There is uncertainty with a cancer diagnosis and the pandemic may underline the worry. For Rebecca Barrett, a social worker in Mount Sinai Hospital’s Christopher Sharp Cancer Centre specializing in supporting whole-person care for patients, she experiences a different side. “I continue to see many patients who show courage and resilience,” she says.

During the first wave of COVID-19, Rebecca met with Vicki and Rebekah who were both coping with life-changing diagnoses. They share their experiences, and Rebecca offers suggestions on adaptive coping techniques, with the hope to help others who may be facing a cancer diagnosis at this unprecedented time.

Acknowledge the ups and downs

“I let the information [of the diagnosis] sink in. I made an early conscious decision to find my voice through all of this. If nothing is stable, I thought, I can choose what I want to make of it and how I want to tackle and learn from this. I was grateful for the care team and the energy they brought, which helped me celebrate milestones in my treatment and also process the vulnerability I felt,” said Vicki.

woman in her thirties smiles while wearing a decorative mask

Tip: All feelings – the good and the more challenging – are temporary. They will come and go. When the difficult feelings arise, take the time to observe them, acknowledge them and keep the heart open in order to let go.

Stay informed and focused… and remain mindful

“For me, it’s about knowing what sources of information I really needed to consume and figuring out what’s really going to help. That sometimes means creating a boundary to limit the influx of information. I think you have to trust the process and the opinions of your care team, be your own advocate and be a partner in your own care,” said Rebekah.                                                              

Tip: It is important to get information and perspectives from select, reliable sources to reduce feelings of being overwhelmed, while also limiting the amount of time spent investigating this information.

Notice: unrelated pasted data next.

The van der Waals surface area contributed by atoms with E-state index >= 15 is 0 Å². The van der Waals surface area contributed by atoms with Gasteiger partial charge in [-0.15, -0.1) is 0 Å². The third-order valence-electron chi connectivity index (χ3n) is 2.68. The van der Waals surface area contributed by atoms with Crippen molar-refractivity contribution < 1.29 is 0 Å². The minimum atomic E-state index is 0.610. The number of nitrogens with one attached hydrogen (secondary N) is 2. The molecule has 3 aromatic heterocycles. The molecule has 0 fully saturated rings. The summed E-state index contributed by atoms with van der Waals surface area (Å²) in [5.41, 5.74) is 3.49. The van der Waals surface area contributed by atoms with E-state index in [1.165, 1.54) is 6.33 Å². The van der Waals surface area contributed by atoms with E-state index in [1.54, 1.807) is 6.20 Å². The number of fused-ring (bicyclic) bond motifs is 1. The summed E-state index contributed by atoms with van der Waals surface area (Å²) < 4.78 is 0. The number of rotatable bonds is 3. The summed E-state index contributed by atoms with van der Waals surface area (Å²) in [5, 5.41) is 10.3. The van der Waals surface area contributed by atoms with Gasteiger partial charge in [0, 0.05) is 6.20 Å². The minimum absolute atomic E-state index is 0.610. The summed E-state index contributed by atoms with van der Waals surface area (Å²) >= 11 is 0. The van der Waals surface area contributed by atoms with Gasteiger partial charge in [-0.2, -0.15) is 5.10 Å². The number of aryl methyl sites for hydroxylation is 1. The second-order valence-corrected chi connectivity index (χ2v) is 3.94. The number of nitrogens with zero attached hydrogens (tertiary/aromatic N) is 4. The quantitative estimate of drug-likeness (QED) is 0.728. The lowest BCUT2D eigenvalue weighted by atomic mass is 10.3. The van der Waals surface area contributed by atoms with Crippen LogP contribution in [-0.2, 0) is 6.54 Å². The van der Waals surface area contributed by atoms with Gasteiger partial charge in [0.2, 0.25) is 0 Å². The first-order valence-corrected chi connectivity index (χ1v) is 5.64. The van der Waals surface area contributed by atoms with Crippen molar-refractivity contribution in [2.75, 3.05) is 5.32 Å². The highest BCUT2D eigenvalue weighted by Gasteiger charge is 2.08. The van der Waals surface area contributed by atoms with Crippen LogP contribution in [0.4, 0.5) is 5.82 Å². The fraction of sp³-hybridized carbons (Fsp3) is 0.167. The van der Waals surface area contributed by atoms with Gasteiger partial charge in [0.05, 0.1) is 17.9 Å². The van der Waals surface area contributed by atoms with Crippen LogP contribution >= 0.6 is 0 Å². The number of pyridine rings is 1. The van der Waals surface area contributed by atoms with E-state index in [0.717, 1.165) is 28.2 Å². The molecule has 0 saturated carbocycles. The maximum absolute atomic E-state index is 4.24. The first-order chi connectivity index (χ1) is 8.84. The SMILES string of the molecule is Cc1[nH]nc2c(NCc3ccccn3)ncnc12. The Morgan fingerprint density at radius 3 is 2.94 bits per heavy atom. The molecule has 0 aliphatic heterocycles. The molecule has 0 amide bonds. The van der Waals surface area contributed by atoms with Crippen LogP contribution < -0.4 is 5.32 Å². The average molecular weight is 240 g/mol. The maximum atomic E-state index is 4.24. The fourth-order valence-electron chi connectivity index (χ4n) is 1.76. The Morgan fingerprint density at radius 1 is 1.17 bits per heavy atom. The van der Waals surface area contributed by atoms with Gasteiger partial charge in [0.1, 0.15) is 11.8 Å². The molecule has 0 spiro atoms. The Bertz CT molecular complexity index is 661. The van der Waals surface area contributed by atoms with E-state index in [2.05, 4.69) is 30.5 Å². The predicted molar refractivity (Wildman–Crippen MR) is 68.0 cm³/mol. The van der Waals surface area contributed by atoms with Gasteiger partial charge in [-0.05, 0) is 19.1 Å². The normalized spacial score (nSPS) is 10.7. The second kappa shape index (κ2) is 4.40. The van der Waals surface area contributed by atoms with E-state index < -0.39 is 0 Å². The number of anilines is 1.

Find ways to connect and to work through how you are feeling

“Through all of this, my relationship with my husband, our family and our friends are even stronger. Though you are physically isolated, you are never alone, and some of our relationships grow even deeper. I share on social media about what I’m working on right now. I am taking one day at a time and I think it’s important to express your emotions in real time… and not to bury them,” said Rebekah.

Tip: Consider the people in your life you trust and will give you the kind of support you’re looking for. Explore channels for self-expression. Share with a close friend or family member. Talk to a spiritual care provider or a health care professional. These are all ways to help you work through your experiences.

husband and wife holding hands and looking at each other

Self-care and reflection

“You gain a lot of perspective, facing something like this. I have a new sense of openness to both the deep difficulties and joys of being human. After getting through treatment, I feel as though I’m on borrowed time. I feel driven that I got this renewed chance of what I want my life to look like. Sometimes that means actively exploring, which for me during the pandemic means reading lots, hiking and taking online classes on inspiring topics. Sometimes it’s a quieter and slower process, reflecting by myself or connecting honestly with loved ones,” said Vicki.

Tip: Although it is very difficult for many, a cancer diagnosis can provide opportunities to slow down, reflect on what’s most important and helps individuals find new ways to live within their values that brings a stronger sense of self.